The New York Yankees won 103 games during the 1954 baseball season -- more than they had in any of their five previous pennant seasons -- only to finish eight games behind the Indians, who won a league-record 111. The absence of the Yanks from post-season play was just one of several changes in '54.

Dodger skipper Chuck Dressen after winning two pennants demanded a three-year contract and was fired. Financially troubled, Bill Veeck sold the Browns to a group that moved the team to Baltimore. Arnold Johnson purchased the Athletics from Connie Mack, then took them to Kansas City after the season.

There were new faces that would become legends. Hank Aaron took over left field for the Braves, launching a 23-year career that would include 755 home runs. Ernie Banks played his first full season as the Cubs shortstop; 19 years later, he would retire, as a Cub, with 512 homers. Al Kaline played the first full season of 22 with the Tigers.

The story of the year, though, was the Tribe, who bested the seemingly invincible Yanks. Although Larry Doby led the league in home runs (32) and RBI (126) and Bobby Avila placed second in the league behind Boston's Ted Williams with a .341 average, it was Cleveland's pitching that won it. Early Wynn and Bob Lemon each took 23 games to share the league lead. Mike Garcia had the league's best ERA at 2.64, and rookie hurlers Don Mossi and Ray Narleski combined for nine wins and 20 saves.

The Yankees got an MVP year from Yogi Berra, and Bob Grim was Rookie of the Year with 20 wins. Age was taking its toll on the rest of the pitching staff, however, and they couldn't catch the Tribe. The Dodgers were expected to win the National League for a third straight year, but the Giants, coming off a fifth-place finish, ended up taking the flag by 5 games.

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Yogi Berra, 3-time American League MVP.
Yogi Berra (sliding) is a three-time American League MVP.
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Willie Mays returned from two years of service and won the MVP, hitting a league-high .345 (right fielder Don Mueller finished second in the National League with a .342 average); he also hammered in 41 home runs to tie with Hank Sauer of Chicago for third place. A trade, however, was what really-powered New York.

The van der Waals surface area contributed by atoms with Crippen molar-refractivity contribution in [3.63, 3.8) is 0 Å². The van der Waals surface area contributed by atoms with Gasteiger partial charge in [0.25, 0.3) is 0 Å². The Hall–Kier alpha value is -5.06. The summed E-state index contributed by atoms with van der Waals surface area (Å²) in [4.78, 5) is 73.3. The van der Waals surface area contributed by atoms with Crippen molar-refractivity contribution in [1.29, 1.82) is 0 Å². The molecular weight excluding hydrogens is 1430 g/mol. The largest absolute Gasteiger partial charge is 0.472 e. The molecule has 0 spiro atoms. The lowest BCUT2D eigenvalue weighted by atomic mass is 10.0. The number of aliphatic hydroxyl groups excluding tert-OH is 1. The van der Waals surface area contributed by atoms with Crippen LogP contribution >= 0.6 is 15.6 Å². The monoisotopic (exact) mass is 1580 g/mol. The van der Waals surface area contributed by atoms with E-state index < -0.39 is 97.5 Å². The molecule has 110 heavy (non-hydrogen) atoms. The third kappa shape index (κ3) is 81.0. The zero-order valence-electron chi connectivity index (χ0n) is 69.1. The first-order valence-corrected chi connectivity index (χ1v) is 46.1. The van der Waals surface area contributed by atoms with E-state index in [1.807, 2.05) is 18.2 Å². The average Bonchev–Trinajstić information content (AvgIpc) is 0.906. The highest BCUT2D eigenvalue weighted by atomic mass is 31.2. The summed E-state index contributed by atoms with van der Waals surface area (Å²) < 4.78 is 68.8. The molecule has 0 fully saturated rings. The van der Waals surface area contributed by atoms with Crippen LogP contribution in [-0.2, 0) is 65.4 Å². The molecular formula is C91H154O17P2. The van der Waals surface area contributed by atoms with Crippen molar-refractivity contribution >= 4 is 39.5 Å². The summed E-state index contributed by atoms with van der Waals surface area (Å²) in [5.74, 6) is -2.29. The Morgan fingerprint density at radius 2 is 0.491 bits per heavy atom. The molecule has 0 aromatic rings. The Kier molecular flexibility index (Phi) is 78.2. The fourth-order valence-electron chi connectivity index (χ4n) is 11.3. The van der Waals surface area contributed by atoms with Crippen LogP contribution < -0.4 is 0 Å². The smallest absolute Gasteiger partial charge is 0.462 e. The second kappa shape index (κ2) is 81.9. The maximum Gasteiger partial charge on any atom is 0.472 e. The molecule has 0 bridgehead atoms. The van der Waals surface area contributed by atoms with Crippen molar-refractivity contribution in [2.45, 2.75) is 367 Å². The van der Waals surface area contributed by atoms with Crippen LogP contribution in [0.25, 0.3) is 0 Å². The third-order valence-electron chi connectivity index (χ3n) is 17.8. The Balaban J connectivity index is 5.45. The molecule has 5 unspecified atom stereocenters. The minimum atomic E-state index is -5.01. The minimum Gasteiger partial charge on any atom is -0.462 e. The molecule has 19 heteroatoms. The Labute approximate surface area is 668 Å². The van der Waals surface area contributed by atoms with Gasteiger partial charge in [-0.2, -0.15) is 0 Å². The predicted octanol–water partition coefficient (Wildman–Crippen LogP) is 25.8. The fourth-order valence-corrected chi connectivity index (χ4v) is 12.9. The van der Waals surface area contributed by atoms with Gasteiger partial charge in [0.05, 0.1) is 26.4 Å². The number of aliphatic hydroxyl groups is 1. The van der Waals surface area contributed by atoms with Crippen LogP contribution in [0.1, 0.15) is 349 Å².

The Giants shipped Bobby Thomson to the Braves for pitcher Johnny Antonelli, who was 21-7 with a league-leading 2.29 ERA. The trade haunted Dodger fans, who had been trying to forget about Thomson since his pennant-winning homer in 1951. Giants starters Sal Maglie and Ruben Gomez combined for 31 wins, and relievers Marv Grissom and Hoyt Wilhelm teamed up for 22 wins and 26 saves.

Although Ted Kluszewski provided Cincinnati with a league-topping 49 homers and 141 RBI and Robin Roberts won a circuit-best 23 games for Philadelphia for the third consecutive year, both teams posed little threat to the Giants.

The 1954 World Series had some memorable moments. With the score tied two-all in the eighth inning of game one, the Tribe had two men on and Vic Wertz at the plate. He launched a rocket into center field of the Polo Grounds. The legendary Mays turned, sprinted straight back, and made an astonishing over-the-shoulder catch some 440 feet from the plate, preserving the tie. Dusty Rhodes broke the deadlock in the bottom of the tenth with a pinch-hit homer off Lemon.

Antonelli beat Wynn 3-1 in the second game, as Rhodes tied it in the fifth with a pinch-hit single and homered in the seventh. In the third inning of game three, Rhodes delivered a two-run, pinch single to give the Giants a 3-0 lead in a match they finally won 6-2. The Giants then swept the Series with a 7-4 win in game four.

The next page provides headlines and summaries for some of the top stories of the 1954 baseball season.

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